Every Time I Die’s Low Teens is an incredible leap past their previous works. A band with a good eighteen years under their belt, Every Time I Die are definitely the farthest thing from new when it comes to writing phenomenal albums. While some bands seem to reach an expiration date over time, Every Time I Die have done the opposite. Their songs rip just as much as they did a decade ago.
Though Every Time I Die has kept some consistency in their songs, their growth in incredible. In their witty and sharp lyrics, vocalist Keith Buckley has instilled some profound phrases and honesty. Even single lyrics such as “we had such promise until we broke our promises,” from the track “Awful Lot” will impress listeners.
Every Time I Die’’s Low Teens holds a dynamic range of musical influences, as well. Many songs, like “Fear and Trembling” and “Glitch,” have a scratchy, vicious metalcore vibe that radiates. Buckley’s use of fierce shouts and quick-moving lyrics will definitely impress listeners. Songs like “Petal” push a punk passion seldom found among metalcore. Buckley raspily repeats the lyrics “What have I done?” and its echo is emotional, but still tough. Some traditional-styled southern rock shines through in quite a few songs, as well.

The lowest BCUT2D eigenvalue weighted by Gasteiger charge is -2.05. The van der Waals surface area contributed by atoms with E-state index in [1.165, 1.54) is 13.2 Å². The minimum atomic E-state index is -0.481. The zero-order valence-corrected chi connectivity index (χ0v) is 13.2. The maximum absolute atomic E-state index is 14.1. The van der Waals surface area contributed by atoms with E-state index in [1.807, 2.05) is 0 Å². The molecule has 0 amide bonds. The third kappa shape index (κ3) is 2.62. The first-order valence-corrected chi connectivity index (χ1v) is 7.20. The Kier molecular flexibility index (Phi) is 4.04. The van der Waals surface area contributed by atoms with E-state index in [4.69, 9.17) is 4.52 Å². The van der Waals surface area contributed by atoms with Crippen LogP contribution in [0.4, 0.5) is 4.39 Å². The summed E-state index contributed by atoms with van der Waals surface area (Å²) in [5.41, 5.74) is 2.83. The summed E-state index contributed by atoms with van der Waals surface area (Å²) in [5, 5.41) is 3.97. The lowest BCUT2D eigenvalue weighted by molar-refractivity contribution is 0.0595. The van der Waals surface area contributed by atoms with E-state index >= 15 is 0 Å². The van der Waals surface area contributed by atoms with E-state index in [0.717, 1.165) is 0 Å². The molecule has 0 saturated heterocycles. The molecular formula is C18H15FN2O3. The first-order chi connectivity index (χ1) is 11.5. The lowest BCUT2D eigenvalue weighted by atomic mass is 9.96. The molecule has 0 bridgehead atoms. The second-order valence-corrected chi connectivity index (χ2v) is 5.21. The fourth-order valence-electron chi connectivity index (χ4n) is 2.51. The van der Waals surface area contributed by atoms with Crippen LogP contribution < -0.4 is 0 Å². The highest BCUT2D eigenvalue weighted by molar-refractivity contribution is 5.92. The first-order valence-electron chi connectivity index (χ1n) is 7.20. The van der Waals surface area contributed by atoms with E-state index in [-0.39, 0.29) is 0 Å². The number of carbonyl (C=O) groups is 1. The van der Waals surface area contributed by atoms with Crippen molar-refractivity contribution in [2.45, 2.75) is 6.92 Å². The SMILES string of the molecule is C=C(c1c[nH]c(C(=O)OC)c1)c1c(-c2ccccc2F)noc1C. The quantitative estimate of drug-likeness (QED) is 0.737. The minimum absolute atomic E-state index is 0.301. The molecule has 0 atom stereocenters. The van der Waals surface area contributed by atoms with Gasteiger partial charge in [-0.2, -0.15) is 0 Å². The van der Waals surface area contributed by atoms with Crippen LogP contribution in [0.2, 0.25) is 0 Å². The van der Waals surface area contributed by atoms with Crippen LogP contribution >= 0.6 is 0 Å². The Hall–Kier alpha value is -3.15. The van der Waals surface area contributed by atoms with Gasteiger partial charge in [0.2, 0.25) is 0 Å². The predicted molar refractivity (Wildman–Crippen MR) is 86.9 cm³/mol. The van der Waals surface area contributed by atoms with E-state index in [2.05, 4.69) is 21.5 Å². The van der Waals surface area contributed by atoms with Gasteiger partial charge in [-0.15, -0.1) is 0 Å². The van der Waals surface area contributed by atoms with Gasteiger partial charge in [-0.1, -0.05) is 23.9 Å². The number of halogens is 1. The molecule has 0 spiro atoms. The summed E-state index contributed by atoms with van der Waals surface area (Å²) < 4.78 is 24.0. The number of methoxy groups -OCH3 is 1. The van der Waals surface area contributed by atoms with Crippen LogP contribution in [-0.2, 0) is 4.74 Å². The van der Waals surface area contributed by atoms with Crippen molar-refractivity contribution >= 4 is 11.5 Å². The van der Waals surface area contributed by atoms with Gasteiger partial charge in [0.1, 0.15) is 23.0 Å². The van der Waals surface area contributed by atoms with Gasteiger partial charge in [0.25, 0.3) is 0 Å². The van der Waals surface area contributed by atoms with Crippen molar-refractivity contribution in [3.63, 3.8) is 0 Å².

“It Remembers,” which features Panic At The Disco vocalist Brendon Urie, holds a lot smoother, soothing quality. Guitarists Jordan Buckley and Andy Williams both shred on tracks like “The Coin Has A Say,” and Buckley does it again, lyrically – “Metallica without the drugs, a faith healer without the plans, there’s no hope for a hollow man.” “Religion of Speed” has extremely structured drum patterns which, layered with incredible bass chords, create a low and dark tone, but still captures a lively mood.
Throughout the duration of Low Teens, Every Time I Die has successfully captivated the goal of music – to convey wild amounts of emotion to their listeners, and entertain them, as well.
Review by Nina Tadic